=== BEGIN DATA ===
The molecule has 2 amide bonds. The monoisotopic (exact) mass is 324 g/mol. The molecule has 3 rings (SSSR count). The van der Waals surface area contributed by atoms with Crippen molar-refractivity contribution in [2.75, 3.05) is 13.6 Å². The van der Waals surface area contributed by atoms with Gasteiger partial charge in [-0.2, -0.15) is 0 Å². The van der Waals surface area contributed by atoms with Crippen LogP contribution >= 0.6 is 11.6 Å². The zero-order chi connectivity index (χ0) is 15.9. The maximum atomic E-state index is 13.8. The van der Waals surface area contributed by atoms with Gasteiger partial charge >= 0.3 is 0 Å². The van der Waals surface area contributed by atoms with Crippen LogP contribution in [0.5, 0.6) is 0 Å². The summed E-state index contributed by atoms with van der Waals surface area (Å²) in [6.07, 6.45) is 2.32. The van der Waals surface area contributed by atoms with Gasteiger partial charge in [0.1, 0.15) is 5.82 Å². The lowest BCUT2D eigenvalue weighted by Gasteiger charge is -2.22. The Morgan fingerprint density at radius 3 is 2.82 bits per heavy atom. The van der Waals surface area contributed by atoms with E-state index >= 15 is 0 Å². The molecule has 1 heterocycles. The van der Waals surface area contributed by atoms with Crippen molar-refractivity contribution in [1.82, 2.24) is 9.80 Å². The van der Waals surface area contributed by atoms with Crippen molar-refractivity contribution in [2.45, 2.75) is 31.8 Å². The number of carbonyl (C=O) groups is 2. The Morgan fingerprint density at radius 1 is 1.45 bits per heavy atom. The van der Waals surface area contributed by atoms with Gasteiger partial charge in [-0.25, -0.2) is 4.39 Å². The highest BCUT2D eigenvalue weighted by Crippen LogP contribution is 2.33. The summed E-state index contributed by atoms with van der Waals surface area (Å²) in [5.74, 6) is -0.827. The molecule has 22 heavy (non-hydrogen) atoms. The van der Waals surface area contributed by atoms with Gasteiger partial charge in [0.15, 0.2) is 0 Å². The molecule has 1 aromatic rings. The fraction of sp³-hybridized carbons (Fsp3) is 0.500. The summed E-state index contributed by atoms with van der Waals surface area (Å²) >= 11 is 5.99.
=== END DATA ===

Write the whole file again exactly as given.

The molecule has 2 amide bonds. The monoisotopic (exact) mass is 324 g/mol. The molecule has 3 rings (SSSR count). The van der Waals surface area contributed by atoms with Crippen molar-refractivity contribution in [2.75, 3.05) is 13.6 Å². The van der Waals surface area contributed by atoms with Gasteiger partial charge in [-0.2, -0.15) is 0 Å². The van der Waals surface area contributed by atoms with Crippen LogP contribution >= 0.6 is 11.6 Å². The zero-order chi connectivity index (χ0) is 15.9. The maximum atomic E-state index is 13.8. The van der Waals surface area contributed by atoms with Gasteiger partial charge >= 0.3 is 0 Å². The van der Waals surface area contributed by atoms with Crippen LogP contribution in [0.5, 0.6) is 0 Å². The summed E-state index contributed by atoms with van der Waals surface area (Å²) in [6.07, 6.45) is 2.32. The van der Waals surface area contributed by atoms with Gasteiger partial charge in [0.1, 0.15) is 5.82 Å². The lowest BCUT2D eigenvalue weighted by Gasteiger charge is -2.22. The Morgan fingerprint density at radius 3 is 2.82 bits per heavy atom. The van der Waals surface area contributed by atoms with E-state index >= 15 is 0 Å². The molecule has 1 heterocycles. The van der Waals surface area contributed by atoms with Crippen molar-refractivity contribution in [1.82, 2.24) is 9.80 Å². The van der Waals surface area contributed by atoms with Crippen molar-refractivity contribution in [2.45, 2.75) is 31.8 Å². The number of carbonyl (C=O) groups is 2. The Morgan fingerprint density at radius 1 is 1.45 bits per heavy atom. The van der Waals surface area contributed by atoms with Gasteiger partial charge in [-0.25, -0.2) is 4.39 Å². The highest BCUT2D eigenvalue weighted by Crippen LogP contribution is 2.33. The summed E-state index contributed by atoms with van der Waals surface area (Å²) in [5.74, 6) is -0.827. The molecule has 22 heavy (non-hydrogen) atoms. The van der Waals surface area contributed by atoms with Gasteiger partial charge in [0.15, 0.2) is 0 Å². The molecule has 1 aromatic rings. The fraction of sp³-hybridized carbons (Fsp3) is 0.500. The summed E-state index contributed by atoms with van der Waals surface area (Å²) >= 11 is 5.99.